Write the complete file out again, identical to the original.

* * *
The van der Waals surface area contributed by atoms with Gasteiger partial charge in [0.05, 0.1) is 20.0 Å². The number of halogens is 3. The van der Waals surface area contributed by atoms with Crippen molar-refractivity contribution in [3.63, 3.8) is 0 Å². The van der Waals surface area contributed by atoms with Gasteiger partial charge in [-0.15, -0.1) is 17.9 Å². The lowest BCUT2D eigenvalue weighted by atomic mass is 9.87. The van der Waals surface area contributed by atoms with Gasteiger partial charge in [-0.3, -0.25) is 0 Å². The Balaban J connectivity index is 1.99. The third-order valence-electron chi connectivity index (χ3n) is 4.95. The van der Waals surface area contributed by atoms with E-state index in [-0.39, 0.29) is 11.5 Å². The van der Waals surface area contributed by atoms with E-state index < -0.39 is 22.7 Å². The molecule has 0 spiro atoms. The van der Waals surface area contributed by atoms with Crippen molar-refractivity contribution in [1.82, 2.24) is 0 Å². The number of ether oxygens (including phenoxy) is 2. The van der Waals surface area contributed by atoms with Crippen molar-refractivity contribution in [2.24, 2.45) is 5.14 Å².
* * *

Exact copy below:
The van der Waals surface area contributed by atoms with Gasteiger partial charge in [0.05, 0.1) is 20.0 Å². The number of halogens is 3. The van der Waals surface area contributed by atoms with Crippen molar-refractivity contribution in [3.63, 3.8) is 0 Å². The van der Waals surface area contributed by atoms with Gasteiger partial charge in [-0.15, -0.1) is 17.9 Å². The lowest BCUT2D eigenvalue weighted by atomic mass is 9.87. The van der Waals surface area contributed by atoms with Gasteiger partial charge in [-0.3, -0.25) is 0 Å². The Balaban J connectivity index is 1.99. The third-order valence-electron chi connectivity index (χ3n) is 4.95. The van der Waals surface area contributed by atoms with E-state index in [-0.39, 0.29) is 11.5 Å². The van der Waals surface area contributed by atoms with E-state index < -0.39 is 22.7 Å². The molecule has 0 spiro atoms. The van der Waals surface area contributed by atoms with Crippen molar-refractivity contribution in [1.82, 2.24) is 0 Å². The number of ether oxygens (including phenoxy) is 2. The van der Waals surface area contributed by atoms with Crippen molar-refractivity contribution in [2.24, 2.45) is 5.14 Å².